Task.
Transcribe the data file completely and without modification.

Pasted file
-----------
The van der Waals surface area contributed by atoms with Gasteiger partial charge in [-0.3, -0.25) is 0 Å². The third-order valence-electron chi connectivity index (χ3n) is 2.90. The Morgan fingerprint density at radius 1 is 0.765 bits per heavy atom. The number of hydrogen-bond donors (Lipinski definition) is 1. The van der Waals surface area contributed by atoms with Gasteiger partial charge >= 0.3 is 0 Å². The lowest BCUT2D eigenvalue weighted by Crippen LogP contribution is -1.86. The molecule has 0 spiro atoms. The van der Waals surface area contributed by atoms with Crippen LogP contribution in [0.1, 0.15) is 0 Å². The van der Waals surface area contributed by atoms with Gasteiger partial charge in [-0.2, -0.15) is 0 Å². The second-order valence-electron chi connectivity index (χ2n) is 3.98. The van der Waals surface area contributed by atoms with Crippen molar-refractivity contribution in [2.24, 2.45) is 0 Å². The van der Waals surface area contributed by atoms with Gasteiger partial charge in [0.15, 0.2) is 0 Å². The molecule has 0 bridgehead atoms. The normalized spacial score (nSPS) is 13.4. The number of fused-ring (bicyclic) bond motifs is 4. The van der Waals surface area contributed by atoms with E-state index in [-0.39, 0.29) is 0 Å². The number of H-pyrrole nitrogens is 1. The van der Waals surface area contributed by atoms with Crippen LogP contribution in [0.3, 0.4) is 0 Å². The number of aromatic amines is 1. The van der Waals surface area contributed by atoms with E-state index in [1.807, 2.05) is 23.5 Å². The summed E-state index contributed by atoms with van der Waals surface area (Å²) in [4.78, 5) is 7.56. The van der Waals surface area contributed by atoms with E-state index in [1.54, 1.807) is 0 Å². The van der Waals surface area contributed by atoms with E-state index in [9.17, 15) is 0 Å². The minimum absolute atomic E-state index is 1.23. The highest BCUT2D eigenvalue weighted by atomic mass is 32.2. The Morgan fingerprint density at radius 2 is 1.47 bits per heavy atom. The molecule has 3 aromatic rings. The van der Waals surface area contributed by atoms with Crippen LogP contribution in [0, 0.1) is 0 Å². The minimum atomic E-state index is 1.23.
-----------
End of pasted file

The van der Waals surface area contributed by atoms with Gasteiger partial charge in [-0.3, -0.25) is 0 Å². The third-order valence-electron chi connectivity index (χ3n) is 2.90. The Morgan fingerprint density at radius 1 is 0.765 bits per heavy atom. The number of hydrogen-bond donors (Lipinski definition) is 1. The van der Waals surface area contributed by atoms with Gasteiger partial charge >= 0.3 is 0 Å². The lowest BCUT2D eigenvalue weighted by Crippen LogP contribution is -1.86. The molecule has 0 spiro atoms. The van der Waals surface area contributed by atoms with Crippen LogP contribution in [0.1, 0.15) is 0 Å². The van der Waals surface area contributed by atoms with Gasteiger partial charge in [-0.2, -0.15) is 0 Å². The second-order valence-electron chi connectivity index (χ2n) is 3.98. The van der Waals surface area contributed by atoms with Crippen molar-refractivity contribution in [2.24, 2.45) is 0 Å². The van der Waals surface area contributed by atoms with Gasteiger partial charge in [0.15, 0.2) is 0 Å². The molecule has 0 bridgehead atoms. The normalized spacial score (nSPS) is 13.4. The number of fused-ring (bicyclic) bond motifs is 4. The van der Waals surface area contributed by atoms with E-state index in [-0.39, 0.29) is 0 Å². The number of H-pyrrole nitrogens is 1. The van der Waals surface area contributed by atoms with Crippen LogP contribution in [0.3, 0.4) is 0 Å². The number of aromatic amines is 1. The van der Waals surface area contributed by atoms with E-state index in [1.807, 2.05) is 23.5 Å². The summed E-state index contributed by atoms with van der Waals surface area (Å²) in [4.78, 5) is 7.56. The van der Waals surface area contributed by atoms with E-state index in [1.54, 1.807) is 0 Å². The van der Waals surface area contributed by atoms with E-state index in [9.17, 15) is 0 Å². The minimum absolute atomic E-state index is 1.23. The highest BCUT2D eigenvalue weighted by atomic mass is 32.2. The Morgan fingerprint density at radius 2 is 1.47 bits per heavy atom. The molecule has 3 aromatic rings. The van der Waals surface area contributed by atoms with Crippen LogP contribution in [0, 0.1) is 0 Å². The minimum atomic E-state index is 1.23.